What is Historical Trauma?
Historical trauma is a form of trauma that impacts entire communities. It refers to cumulative emotional and psychological wounding, as a result of group traumatic experiences, transmitted across generations within a community (SAMHSA, 2016; Yehuda et al., 2016). This type of trauma is often associated with racial and ethnic population groups in the US who have suffered major intergenerational losses and assaults on their culture and well-being.
The legacies from the enslavement of African Americans, displacement and murder of American Indians, and Jews who endured the Holocaust have been transferred to current descendants of these groups and others. The result of these events is traumatic stress experienced across generations by individual members of targeted communities, their families, and their community. The impact is not only about what has happened in the past, but also about what is still happening in the present to target a group of people or actions by others that serve as reminders of historical targeting (Evans-Campbell, 2008). Historical trauma provides a context for understanding some of the stress responses that children from historically oppressed communities use to cope with difficult situations.
Our past still speaks to us today
Historical trauma can be used to better understand present-day reactions to events in the context of individual trauma narratives. Our experiences can have consequences that reverberate to our children or our children’s children. “This is really scary stuff. If what your grandmother and grandfather were exposed to is going to change your disease risk, the things we’re doing today that we thought were erased are affecting our great-great-grandchildren,” says Michael Skinner, a biologist at Washington State University in Pullman. If trauma can trigger such epigenetic changes in people, the alterations could serve as markers to identify individuals at greater risk for mental illness or other health problems—and as targets for interventions that might reverse that legacy.*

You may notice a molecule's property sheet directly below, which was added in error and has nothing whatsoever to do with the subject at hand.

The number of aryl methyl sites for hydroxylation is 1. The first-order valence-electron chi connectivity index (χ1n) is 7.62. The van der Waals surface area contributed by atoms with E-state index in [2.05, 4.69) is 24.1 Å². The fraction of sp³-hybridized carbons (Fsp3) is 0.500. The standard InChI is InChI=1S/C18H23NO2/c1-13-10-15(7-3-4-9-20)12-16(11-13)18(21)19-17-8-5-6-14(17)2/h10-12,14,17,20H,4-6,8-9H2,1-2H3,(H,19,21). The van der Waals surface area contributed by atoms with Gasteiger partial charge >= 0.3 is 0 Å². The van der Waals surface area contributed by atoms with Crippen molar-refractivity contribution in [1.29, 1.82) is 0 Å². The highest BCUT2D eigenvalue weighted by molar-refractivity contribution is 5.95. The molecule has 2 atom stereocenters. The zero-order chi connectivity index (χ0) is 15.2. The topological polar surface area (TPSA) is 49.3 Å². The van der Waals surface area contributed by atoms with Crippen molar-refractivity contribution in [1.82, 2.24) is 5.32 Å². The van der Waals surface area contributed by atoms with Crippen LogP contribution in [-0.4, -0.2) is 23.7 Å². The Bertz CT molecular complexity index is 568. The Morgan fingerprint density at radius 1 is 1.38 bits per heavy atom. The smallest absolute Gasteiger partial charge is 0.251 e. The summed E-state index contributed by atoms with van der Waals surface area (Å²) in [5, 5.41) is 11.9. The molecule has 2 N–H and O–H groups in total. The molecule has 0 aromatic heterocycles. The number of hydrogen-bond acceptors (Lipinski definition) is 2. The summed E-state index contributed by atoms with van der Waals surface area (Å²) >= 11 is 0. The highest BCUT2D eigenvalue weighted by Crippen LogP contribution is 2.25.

Because retraumatization can often occur in the context of service provision, it is critical to be mindful of a potential lack of trust in health. human service and other government services. Having cultural humility can be used to build trust, promote respect, and focus on community strengths and resilience. To achieve the best outcomes with students or clients, we have to deeply understand the race, culture, and history of the communities we are serving.
Healing from Historical Trauma
By reconnecting people to their ancestry and culture, individuals are able to process the grief of past traumas and create new historical narratives that can have healing effects. For allies, it’s important to have more discussions with communities who suffer from historical trauma and listen to how they feel their mental health needs can be better met.
“In today’s America, we tend to think of healing as something binary: either we’re broken or we’re healed from that brokenness. But that’s not how healing operates, and it’s almost never how human growth works. More often, healing and growth take place on a continuum, with innumerable points between utter brokenness and total health.”
— Resmaa Menakem